In recent years, cultural heritage and cultural expressions have increasingly become the direct targets of systematic and deliberate attacks in numerous conflicts around the world. Culture is particularly vulnerable to collateral damage, looting and intentional destruction, which is often paired with the persecution of individuals based on their cultural, ethnic or religious affiliation, the violation of their cultural rights and the denial of their identities. Because of the strong connection between culture and peoples’ identities, the intentional destruction and misappropriation of cultural heritage and the violation of cultural rights are aggravating factors in armed conflict and represent major obstacles to dialogue, peace and reconciliation. This is especially true in recent intra-State conflicts, which are often fought amongst groups along ethnic and religious lines.
In countries such as Iraq, Mali and Syria, extremist groups are applying a deliberate strategy aimed at eradicating cultural diversity. This involves the persecution of peoples and groups on the basis of their cultural and religious identity, including by intentionally targeting their material cultural references - such as shrines, monuments, sites, museums and their artefacts, libraries and archives, but also schools and other places of knowledge, and even teachers, intellectuals and religious leaders. It also includes preventing people from practicing their intangible cultural heritage, including religious rituals, and from exercising their cultural rights. Such strategy has been termed ‘cultural cleansing’ by UNESCO’s Director-General Irina Bokova.
In parallel, a growing number of natural disasters is causing serious damage to heritage and disrupting the culture sector in general, thus undermining the resilience of the affected communities and their prospects for a sustainable development based on local resources and capacities. In some regions, disasters are also exacerbated by the impact of climate change, particularly in the case of extreme meteorological events.
Thanks also to the leadership and advocacy efforts of UNESCO, we witness a new awareness to respond to these unprecedented challenges by integrating culture in the framework of humanitarian, security, peacekeeping and human rights policies and operations. This is exemplified by a number of groundbreaking and historic resolutions and decisions taken initially within UNESCO and then by various relevant UN bodies – underlining the role of the destruction of cultural heritage as a threat to cultural rights, a tool for terrorism financing, and as an imperative for peace and security, as well as laying out a new international agenda for the protection of culture cultural heritage in emergency situations. In this context, UNESCO has paved the way in adopting in 2015 a Strategy for the Reinforcement of its Action for the Protection of Culture and the Promotion of Cultural Pluralism in the Event of Armed Conflict.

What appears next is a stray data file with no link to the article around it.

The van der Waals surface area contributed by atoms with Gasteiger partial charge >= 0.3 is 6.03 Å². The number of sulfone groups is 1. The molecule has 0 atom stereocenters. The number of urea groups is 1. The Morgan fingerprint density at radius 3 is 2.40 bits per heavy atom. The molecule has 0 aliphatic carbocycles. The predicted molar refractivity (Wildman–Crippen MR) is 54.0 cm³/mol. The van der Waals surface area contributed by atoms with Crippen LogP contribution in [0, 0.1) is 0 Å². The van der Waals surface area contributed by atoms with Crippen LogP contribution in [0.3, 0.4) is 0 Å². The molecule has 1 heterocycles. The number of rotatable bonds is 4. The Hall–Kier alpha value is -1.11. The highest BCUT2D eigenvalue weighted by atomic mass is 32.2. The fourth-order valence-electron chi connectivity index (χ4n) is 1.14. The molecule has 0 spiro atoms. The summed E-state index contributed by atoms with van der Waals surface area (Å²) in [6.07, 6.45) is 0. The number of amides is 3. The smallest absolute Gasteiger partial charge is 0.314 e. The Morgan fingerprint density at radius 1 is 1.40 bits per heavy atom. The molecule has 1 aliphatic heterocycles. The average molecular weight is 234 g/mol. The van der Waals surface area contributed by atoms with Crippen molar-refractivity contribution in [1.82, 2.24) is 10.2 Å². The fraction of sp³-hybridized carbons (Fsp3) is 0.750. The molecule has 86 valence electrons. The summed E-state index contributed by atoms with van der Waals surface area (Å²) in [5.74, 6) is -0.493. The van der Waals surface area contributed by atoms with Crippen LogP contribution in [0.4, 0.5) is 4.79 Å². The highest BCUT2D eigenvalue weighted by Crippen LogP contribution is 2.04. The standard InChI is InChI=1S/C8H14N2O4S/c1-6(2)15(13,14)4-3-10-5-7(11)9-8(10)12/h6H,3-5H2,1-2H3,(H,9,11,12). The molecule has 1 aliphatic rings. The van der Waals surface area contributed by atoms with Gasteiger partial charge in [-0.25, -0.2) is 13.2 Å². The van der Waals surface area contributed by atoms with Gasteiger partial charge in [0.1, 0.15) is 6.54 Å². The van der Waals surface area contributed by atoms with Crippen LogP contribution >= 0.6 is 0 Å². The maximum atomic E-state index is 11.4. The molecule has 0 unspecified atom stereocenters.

In addition to action taken by the UN System, a multitude of other stakeholders, including Member States, Intergovernmental Organizations, Non-governmental organizations, academic institutions and many more have addressed the destruction of cultural heritage and contributed to its acknowledgment as a security and humanitarian imperative through the adoption of resolutions, decisions, statements and policies as well as the implementation of operational activities.
It is critical to build on this momentum to strengthen our collective capacity to protect culture and promote cultural pluralism as tools for more resilient and peaceful societies.
- SC 2379 Da’esh accountability
- SC 2368 Illicit trafficking of cultural property - Iraq and Syria
- SC 2347 Destruction of cultural heritage in the event of armed conflict
- UNESCO 39C/Res 57 Strategy for the Reinforcement of UNESCO’s Action for the Protection of Culture and the Promotion of Cultural Pluralism in the Event of Armed Conflict
ENG: FRE: SPA CHI: RUS: ARA
- UNESCO 201EX/Decision 5.I.E Report on the implementation of the Strategy for the reinforcement of UNESCO’s action for the protection of culture and the promotion of cultural pluralism in the event of armed conflict
- SC 2322 Illicit trafficking of cultural property - cooperation to fight terrorism
- SC 2299 Iraq - UNAMI mandate
- SC 2295 Mali - MINUSMA mandate
- A/HRC/33/L.21 Cultural rights and the protection of cultural heritage
- SC 2259 Libyan Political Agreement
- SC 2253 Illicit trafficking of cultural property - Iraq and Syria
- SC 2233 Iraq - UNAMI mandate
- SC 2227 Mali - MINUSMA mandate confirming heritage protection
- SC 2199 Illicit trafficking of cultural property - Iraq and Syria
- A/RES/70/76 Return or Restitution of Cultural Property
- A/RES/69/281 Saving the Cultural Heritage of Iraq
- A/HRC/28/L.7/Rev.1 Technical assistance and capacity-building to improve humanrights in Libya
- UNESCO 38C/Res 48 Reinforcement of UNESCO’s Action for the Protection of Culture and the Promotion of Cultural Pluralism in the Event of Armed Conflict
- UNESCO 38 C/49 Strategy for the Reinforcement of UNESCO’s Action for the Protection of Culture and the Promotion of Cultural Pluralism in the Event of Armed Conflict
- UNESCO 197 EX/Decision10 Reinforcement of UNESCO’s Action for the Protection of Culture and the Promotion of Cultural Pluralism in the Event of Armed Conflict
- UNESCO 196 EX/Decision 29 Culture in Conflict Areas: A humanitarian Concern and a Safety Issue. UNESCO’s Role and Responsibilities
- A/RES/69/283 Sendai Framework for Disaster Risk Reduction 2015-2030
- SC 2170 Iraq
- SC 2139 Syria
- UNESCO 195 EX/Decision 31 Protection of Iraqi Heritage
- SC 2100 Mali – MINUSMA mandate